Kaje Reads Dinosaur Blogs, Squeals Like Little Girl

Bones and outlined integument? How quaint.

Go find one of your old dinosaur books from your childhood. Take your time, I’ll wait.

Flip through it, and see if you can find the disclaimer regarding the appearance of dinosaurs. Every book with dinosaur illustrations has one. It says something like “we will never know exactly what color the dinosaurs were” and states that the reconstructions in the book, and in all books, are and will always be purely artistic conjecture.

You are now justified in hawking that book at a garage sale, because it is WRONGITY WRONG WRONG WRONG!

Like more than half of every other earth shattering dinosaur discovery in the past decade or so, this all comes courtesy of those delightful feathered dinosaurs of China. Their feathers are so well preserved that they include melanosomes, the cellular organelles that contain melanin. Using a scanning electron microscope, scientists can determine what kind of melanosomes  are present in the feathers, and infer color from them.

Several dinosaur feathers have given tantalizing clues about color, but a complete color reconstruction of a dinosaur has only now been offered. In this week’s Science, for the first time ever, we can finally see what a dinosaur looked like (well, with 90% certainty, anyway). The subject was Anchiornis huxleyi, a troodontid* from 155 MYA. They took 29 small samples from all over its body, and examined the melanosome combination to determine coloring.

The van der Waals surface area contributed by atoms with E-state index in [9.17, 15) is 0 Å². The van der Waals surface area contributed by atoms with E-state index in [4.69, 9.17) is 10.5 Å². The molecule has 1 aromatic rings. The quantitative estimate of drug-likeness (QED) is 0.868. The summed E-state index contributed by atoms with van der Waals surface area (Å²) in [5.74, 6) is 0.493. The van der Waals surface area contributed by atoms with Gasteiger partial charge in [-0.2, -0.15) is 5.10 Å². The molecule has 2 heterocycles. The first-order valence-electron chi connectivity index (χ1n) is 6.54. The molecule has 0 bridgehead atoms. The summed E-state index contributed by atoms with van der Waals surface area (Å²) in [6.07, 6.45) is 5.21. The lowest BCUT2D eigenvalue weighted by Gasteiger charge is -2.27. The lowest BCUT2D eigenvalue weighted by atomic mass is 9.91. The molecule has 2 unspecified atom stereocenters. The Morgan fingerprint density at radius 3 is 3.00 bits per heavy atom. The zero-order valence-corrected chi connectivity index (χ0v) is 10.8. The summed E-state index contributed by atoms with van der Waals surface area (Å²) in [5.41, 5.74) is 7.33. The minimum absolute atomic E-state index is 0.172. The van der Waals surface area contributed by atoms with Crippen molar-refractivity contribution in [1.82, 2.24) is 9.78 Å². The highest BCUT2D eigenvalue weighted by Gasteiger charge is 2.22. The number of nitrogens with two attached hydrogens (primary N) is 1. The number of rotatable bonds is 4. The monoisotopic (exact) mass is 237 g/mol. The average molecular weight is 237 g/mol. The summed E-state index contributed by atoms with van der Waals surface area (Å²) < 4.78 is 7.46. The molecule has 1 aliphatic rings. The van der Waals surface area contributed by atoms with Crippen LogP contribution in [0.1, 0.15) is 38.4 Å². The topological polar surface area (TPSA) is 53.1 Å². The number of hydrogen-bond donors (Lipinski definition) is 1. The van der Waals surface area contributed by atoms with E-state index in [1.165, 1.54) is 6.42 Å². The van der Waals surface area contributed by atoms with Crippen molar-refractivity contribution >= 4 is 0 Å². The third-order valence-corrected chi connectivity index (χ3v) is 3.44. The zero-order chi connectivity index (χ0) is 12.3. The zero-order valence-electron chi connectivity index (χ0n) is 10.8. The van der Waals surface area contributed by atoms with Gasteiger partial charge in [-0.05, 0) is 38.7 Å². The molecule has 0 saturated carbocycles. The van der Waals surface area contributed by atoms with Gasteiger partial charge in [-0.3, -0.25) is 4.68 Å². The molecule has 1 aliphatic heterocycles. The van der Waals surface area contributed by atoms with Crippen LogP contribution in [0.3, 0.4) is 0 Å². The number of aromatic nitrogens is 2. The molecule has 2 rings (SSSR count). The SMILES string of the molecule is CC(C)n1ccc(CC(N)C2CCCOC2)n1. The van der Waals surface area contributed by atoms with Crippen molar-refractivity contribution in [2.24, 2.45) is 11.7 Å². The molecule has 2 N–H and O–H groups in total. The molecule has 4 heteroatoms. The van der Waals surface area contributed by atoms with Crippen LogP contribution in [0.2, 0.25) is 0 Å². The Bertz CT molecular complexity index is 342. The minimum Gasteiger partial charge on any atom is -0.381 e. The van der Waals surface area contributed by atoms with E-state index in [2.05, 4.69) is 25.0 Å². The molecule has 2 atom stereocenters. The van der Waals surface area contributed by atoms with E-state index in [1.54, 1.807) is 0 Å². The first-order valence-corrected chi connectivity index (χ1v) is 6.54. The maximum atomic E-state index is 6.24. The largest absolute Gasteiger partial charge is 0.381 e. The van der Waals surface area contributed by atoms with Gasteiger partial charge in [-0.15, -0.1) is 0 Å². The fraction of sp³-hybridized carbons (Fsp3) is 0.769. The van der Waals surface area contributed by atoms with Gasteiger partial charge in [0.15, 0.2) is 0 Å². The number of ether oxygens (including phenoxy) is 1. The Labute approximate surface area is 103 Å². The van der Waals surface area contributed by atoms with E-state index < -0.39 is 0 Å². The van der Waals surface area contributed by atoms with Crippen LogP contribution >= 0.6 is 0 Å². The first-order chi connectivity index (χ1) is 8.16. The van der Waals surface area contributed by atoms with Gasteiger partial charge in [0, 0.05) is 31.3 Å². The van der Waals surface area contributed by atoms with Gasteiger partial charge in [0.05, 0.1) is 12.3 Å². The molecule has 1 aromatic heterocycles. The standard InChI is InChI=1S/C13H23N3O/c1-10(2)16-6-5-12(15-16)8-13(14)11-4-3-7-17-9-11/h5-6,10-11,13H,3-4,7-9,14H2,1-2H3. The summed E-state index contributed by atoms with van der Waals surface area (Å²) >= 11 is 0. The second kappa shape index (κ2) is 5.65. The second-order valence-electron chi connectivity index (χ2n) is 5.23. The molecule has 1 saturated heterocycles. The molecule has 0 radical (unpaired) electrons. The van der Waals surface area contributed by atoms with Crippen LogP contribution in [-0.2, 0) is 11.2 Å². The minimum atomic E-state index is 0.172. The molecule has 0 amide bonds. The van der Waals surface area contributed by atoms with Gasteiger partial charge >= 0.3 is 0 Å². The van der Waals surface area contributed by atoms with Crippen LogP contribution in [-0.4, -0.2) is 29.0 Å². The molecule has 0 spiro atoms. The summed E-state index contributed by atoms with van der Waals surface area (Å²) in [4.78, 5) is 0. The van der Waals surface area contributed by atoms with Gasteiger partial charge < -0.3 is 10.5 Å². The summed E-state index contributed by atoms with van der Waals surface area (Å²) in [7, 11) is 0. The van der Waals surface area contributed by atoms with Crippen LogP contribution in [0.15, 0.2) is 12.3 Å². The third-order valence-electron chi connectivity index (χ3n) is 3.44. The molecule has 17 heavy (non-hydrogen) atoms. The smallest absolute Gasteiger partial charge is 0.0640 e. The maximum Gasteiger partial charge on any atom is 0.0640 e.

Ready? Here it is!

Behold! Anchiornis! (By Michael DiGiorgio/Courtesy Yale)

Pretty sweet, huh? Looks like a woodpecker and a Hamburg chicken got really drunk one night, and kept on drinking, resulting in birth defects such as teeth.

I have some questions, though. According to the first link:

As described in last week’s study there are two major varieties of melanosomes: eumelanosomes (associated with black-grey shades) and phaemelanosomes (indicative of reddish to yellow tints).

What causes cool colors like blue and green? Is that something that can still be assumed in these dinos, or can the researchers rule them out somehow? I switched my major from biology to graphic design, and while my biology is at hobbyist level, my graphics side asks how you get cool colors from warm colors+shades of gray.

Ah well. It’s still pretty cool.

EDIT: Jared provided a link in the comments that helps answer this question. There are other structures that lend to coloring bird feathers, some of which could conceivably be fossilized. Thanks!

*Troodontids, for the uninitiated, are kind of like dainty “raptor”** dinosaurs. The namesake species, Troodon, is well known as the “brainiest” dinosaur, with the largest brain in comparison to its size.

** By the way, the technical term for “raptor” dinosaurs are Dromaeosaurs. You’re welcome.


3 Responses to “Kaje Reads Dinosaur Blogs, Squeals Like Little Girl”

  1. 1 jaredcormier
    February 6, 2010 at 6:38 am

    You left a comment on Dino Tracking and I figured it was well worth an answer which I shall also post there. Cornell has a page that should serve as a fairly decent introduction into the matter; if you have additional questions, feel free to contact me via e-mail and I can dig up additional resources if you need. I have included the link below.

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